The condiment hierarchy can no longer be ignored. Because somewhere at the bottom is the hardest working taste paste in American history: ketchup.
Once beloved in homes across America, the age-old condiment is now relegated to the back of the pantry where it’s forced to make small talk with gluten about the glory days. Hot dogs on buns with ketchup? Man, that was the life.
If you too miss the days when it was normal to treat objects on the kitchen table like a Shake Weight (how else do you think we got these toned biceps?), then read on, my friend.
Where Did Ketchup Originate?
As with most things that make their way onto American soil, ketchup originated in China, and was originally known kôe-chiap or kê-tsiap. The original recipe was made from fish bladder, stomach, intestines, and salt that had been left to rot in the summer heat for three weeks until it had reached a “thick, paste-like consistency.” Pass the toast!
Around the 1700s, a variation of the fermented sauce made its way to Malaysia and Indonesia. There, Dutch and English sailors found it, brought it home, and began to add spices like cinnamon and cayenne to the mixture. Then, in the wild and crazy 1800s, people concocted all sorts of artisanal ketchup, ranging from walnut to elderberry to oyster ketchup.
What was missing from that list of hipster options was tomato ketchup, mainly because everyone thought it was poisonous on account of it being part of the nightshade family and all. As a result, the tomato didn’t make the cut until 1812 when scientist James Mease tried mixing a few “love apples” into his ketchup recipe.
But ketchup still wasn’t your mom’s favorite dinner guest because of the coal tar and boric acid that was included in it to avoid spoilage. Then for some weird reason, a guy named Henry J. Heinz thought that ketchup didn’t need these ingredients. He figured out how to make the forgotten bottle of ketchup that rolled under your fridge last for ages by increasing the amount of vinegar and using ripe tomatoes.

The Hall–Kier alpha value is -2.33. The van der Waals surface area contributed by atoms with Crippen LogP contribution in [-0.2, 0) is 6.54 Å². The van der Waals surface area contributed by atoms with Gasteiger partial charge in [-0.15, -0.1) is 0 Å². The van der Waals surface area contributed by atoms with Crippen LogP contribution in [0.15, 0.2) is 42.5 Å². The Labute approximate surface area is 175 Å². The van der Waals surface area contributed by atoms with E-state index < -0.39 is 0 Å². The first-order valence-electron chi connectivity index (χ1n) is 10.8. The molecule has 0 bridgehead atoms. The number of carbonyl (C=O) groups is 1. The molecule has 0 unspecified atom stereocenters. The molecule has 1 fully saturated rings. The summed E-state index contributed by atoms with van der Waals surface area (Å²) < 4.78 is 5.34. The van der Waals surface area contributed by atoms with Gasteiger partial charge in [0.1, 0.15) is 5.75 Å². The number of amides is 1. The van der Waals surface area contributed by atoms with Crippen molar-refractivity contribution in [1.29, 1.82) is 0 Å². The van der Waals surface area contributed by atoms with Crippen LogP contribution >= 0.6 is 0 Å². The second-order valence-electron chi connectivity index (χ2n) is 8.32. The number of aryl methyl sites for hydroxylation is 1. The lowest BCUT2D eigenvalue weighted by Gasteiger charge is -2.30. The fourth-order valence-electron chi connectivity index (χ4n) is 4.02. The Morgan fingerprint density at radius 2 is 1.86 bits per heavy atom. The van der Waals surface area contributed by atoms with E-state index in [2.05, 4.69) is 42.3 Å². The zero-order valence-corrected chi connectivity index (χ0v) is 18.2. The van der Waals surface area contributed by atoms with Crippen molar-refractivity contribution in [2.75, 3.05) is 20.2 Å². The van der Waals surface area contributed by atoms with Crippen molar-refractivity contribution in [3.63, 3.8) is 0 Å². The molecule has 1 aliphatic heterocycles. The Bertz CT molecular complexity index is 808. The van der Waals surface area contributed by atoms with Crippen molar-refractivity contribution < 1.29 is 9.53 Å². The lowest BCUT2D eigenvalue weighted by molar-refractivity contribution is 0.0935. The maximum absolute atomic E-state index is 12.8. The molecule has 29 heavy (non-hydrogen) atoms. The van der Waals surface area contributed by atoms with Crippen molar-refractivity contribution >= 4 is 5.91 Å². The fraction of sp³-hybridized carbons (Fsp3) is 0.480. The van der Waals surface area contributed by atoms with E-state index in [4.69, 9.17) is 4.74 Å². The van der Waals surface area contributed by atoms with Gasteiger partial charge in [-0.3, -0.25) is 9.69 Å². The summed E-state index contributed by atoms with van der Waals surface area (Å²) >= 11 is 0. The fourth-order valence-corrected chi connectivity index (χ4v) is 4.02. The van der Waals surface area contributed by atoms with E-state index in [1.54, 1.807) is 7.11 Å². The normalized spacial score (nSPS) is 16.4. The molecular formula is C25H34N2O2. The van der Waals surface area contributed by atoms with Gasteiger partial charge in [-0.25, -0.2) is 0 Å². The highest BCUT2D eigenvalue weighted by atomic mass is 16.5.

Finally, the transformation of kôe-chiap to ketchup was then complete, and it quickly became a classic American condiment.
Why Can’t Ketchup Sit With Us Anymore?
Well, first, it’s a carb.
In recent years, ketchup has become the NCIS of condiments. Everyone consumes it, but no one wants to talk about it. That’s why it’s the second most popular condiment in the US (mayonnaise is first…) and why you still can’t find anyone to discuss Maniac with.
But, why? The World Health Organization got in on the shame game, calling out ketchup for its high concentration of sugar, but worrying about the sugar content of ketchup when you’re housing a bowl of fried potatoes is like ordering a large buttered popcorn alongside a Diet Coke.
We attribute it more to the rise of alternative sauces. I recently asked for it at brunch and waiter simply scoffed at me, and instead handed me a side of their homemade, homegrown, artisinal, non-GMO tomato chutney instead. Curry ketchup, Sriracha ketchup, chipotle ketchup… the world is your oyster. Unless you want plain ol’ catsup.
It’s also because ketchup is loud, overbearing, and unconcerned with the irreparable damage it just inflicted upon your $14 truffle fries. So where Millennials missed out on Tab soda. Gen Z is going to miss out on classic, tomato-based ketchup. And that’s fine, because according to my therapist, change is good.
Popular Ketchup Flavors
What other ketchup variations are out there? Heinz has yet to respond to our demands for Flamin’ Hot Cheeto sauce, but we’ve got a few more strongly-worded letters on the way. In the meantime, please do enjoy these variations on traditional ketchup.
It might sound weird and unnatural, but hey, so does oat milk. This Filipino-made condiment that uses bananas originated in World War II due to a shortage of tomatoes and an abundance of… you guessed it, bananas. (If you said grapes, please return to high school to improve your reading comprehension.) Sweet, tangy and a little spicy, the normally brownish-yellow paste is often dyed red to resemble ketchup – mostly because mustard would cut a bitch if another condiment tried to steal its spotlight.
For the small population of people who love Bloody Mary mix but hate alcohol, we have a ketchup for you. Bottled ketchup mixed with Tabasco, horseradish, and celery salt gets you all the taste of dead royals without the hangover.
In beet ketchup, the polarizing root vegetable that tastes like dirt is combined with vinegar, brown sugar, and onions to become a sauce for fries. And I guess mac and cheese, too, if you want never be invited to dinner parties again. It’s perfect for people like Tom Brady who are still concerned that nightshades will kill you, or worse, make you lose the Super Bowl.
Whole30 is a diet that doesn’t want to call itself a diet, in which a person is only allowed to eat clean, non-inflammatory foods to gain a better understanding of their body. You can either make your own ketchup or buy some from a place like Tessamae’s.
Just kidding. This one hasn’t made a comeback. Yet.
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